The annual wealth report, jointly published by Douglas Elliman and Knight Frank in March, also suggests that prices in major luxury markets could rise as much as 7 percent in 2021.
The number of wealthy private individuals (ultra-high-net-worth individuals, UHNWIs) rose 2.4 percent in 2020 to over 520,000, despite a monumental year of economic uncertainty. This emerges from the 15th edition of the luxury broker Douglas Elliman and the global real estate consultancy Knight Frank The Asset Report.
A very wealthy person is someone with a net worth of $ 30 million or more.
China led the way in prosperity growth with an additional 9,594 UHNWIs in 2020, followed by the US (6,080 UHNWIs) and Japan (1,199 UHNWIs).
Compiled by several Knight Frank research teams around the world, the Wealth Report, which will be released on March 2nd, provides insights into key markets, global wealth distribution, threats and opportunities to wealth, luxury trends and much more.
The report predicts that the global UHNWI will grow by 27 percent over the next five years, for a total population of 663,483 by 2025. The world population of millionaires is projected to increase by 41 percent over the same period.
During this time, Knight Frank expects Asia to see the largest increase in the number of UHNWIs with growth of 39 percent. Indonesia (expected UHNWI population growth of 67 percent) and India (63 percent) are expected to drive the continent’s prosperity growth.
Meanwhile, the U.S. is expected to increase its UHNWI population by 24 percent by 2025.
“Asia is the greatest wealth story,” said Liam Bailey, Knight Frank’s global director of research, in a statement. “The US is and will remain the world’s dominant center of prosperity over the forecast period, but Asia will see the fastest growth in UHNWIs over the next five years, 39 percent compared to the global average of 27 percent.”
The data from the Wealth Report also reflects the participation of luxury buyers in the growing demand for homebuyers that has been seen across all socio-economic classes over the past year. According to the report, 26 percent of UHNWIs globally plan to buy a home in 2021, a significant increase from 21 percent in 2020. Such demand, particularly in areas with access to nature, could lead to price increases of up to 7 percent in certain areas Markets to Bailey.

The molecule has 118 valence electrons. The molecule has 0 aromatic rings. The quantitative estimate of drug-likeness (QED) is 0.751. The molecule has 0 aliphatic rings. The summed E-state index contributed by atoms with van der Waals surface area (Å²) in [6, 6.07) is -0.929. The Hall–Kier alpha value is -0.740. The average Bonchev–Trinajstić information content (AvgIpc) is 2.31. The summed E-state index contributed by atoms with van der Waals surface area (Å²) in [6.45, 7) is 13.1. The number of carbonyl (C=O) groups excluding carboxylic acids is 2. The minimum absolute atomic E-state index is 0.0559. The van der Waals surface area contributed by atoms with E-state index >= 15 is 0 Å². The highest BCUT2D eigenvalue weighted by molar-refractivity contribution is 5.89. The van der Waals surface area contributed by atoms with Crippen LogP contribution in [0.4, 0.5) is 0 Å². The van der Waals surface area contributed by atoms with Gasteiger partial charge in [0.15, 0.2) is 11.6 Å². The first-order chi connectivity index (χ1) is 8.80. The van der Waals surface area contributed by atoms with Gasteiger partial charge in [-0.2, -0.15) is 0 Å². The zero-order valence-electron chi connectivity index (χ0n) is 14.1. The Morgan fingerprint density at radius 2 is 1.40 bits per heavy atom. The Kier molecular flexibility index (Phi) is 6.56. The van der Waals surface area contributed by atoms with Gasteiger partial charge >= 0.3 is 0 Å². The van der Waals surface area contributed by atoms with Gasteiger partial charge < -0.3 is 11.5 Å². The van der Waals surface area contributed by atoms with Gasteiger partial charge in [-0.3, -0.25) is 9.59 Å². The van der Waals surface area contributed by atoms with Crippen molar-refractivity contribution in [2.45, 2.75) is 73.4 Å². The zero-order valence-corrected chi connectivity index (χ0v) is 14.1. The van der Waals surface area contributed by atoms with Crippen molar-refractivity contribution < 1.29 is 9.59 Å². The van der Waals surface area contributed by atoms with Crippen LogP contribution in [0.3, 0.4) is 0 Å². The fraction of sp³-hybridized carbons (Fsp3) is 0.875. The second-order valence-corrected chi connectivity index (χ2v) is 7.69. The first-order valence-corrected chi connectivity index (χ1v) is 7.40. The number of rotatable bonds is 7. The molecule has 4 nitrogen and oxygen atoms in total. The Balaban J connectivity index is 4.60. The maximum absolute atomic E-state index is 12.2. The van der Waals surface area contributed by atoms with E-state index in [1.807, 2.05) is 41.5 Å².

“The demand for land and coastal properties is particularly high, with access to open space being the most desirable feature,” Bailey said in a statement. “The pandemic is a huge demand for places that offer an oversupply of wellness – think mountains, lakes and hotspots on the coast. Demand will help fuel prices in our key markets rise by up to 7 percent this year. “
Auckland, New Zealand, was the leader in Knight Frank’s Prime International Residential Index, with prices rising nearly 18 percent in 2020. (The index tracks luxury home prices in 100 cities and second home markets over a 12 month period.) Amid the island nations’ skillful handling of the pandemic and rapid economic recovery, the country has become an enviable place for ultra-wealthy, to buy property and obtain residence.
Ten of eleven North American markets tracked by the index finished in the top 20, including Palm Beach, which had 20 sales over $ 20 million in 2020, twice as many as in 2019.
The only two US cities that made the index’s top 10 placement were San Diego and Aspen, which saw price increases of 9.1 percent and 9.0 percent, respectively.
The report also pointed to the resilience of cities like New York and London, despite the severe impact they had suffered at the height of the pandemic. The two cities jointly took first place in the Knight Frank City Wealth Index, which measures a city’s wealth, investment and lifestyle offerings, followed by Paris.
According to the report, there are more UHNWIs in New York than any other city in the world with 7,743 UHNWIs. However, London has the largest number of high net worth individuals (individuals with a net worth of $ 1 million or more), at over 870,000 millionaires.
“While 2020 was a difficult year, New York City has always been resilient,” said Howard Lorber, executive chairman of Douglas Elliman, in a statement. “It is the city’s enduring strength that makes it desirable to wealthy private individuals time and again. Ultimately, New York is the financial capital of the world and will always be the epicenter of art, fashion, architecture, food and entertainment. The immense value of the city lies in its constant reinvention. “
Email Lillian Dickerson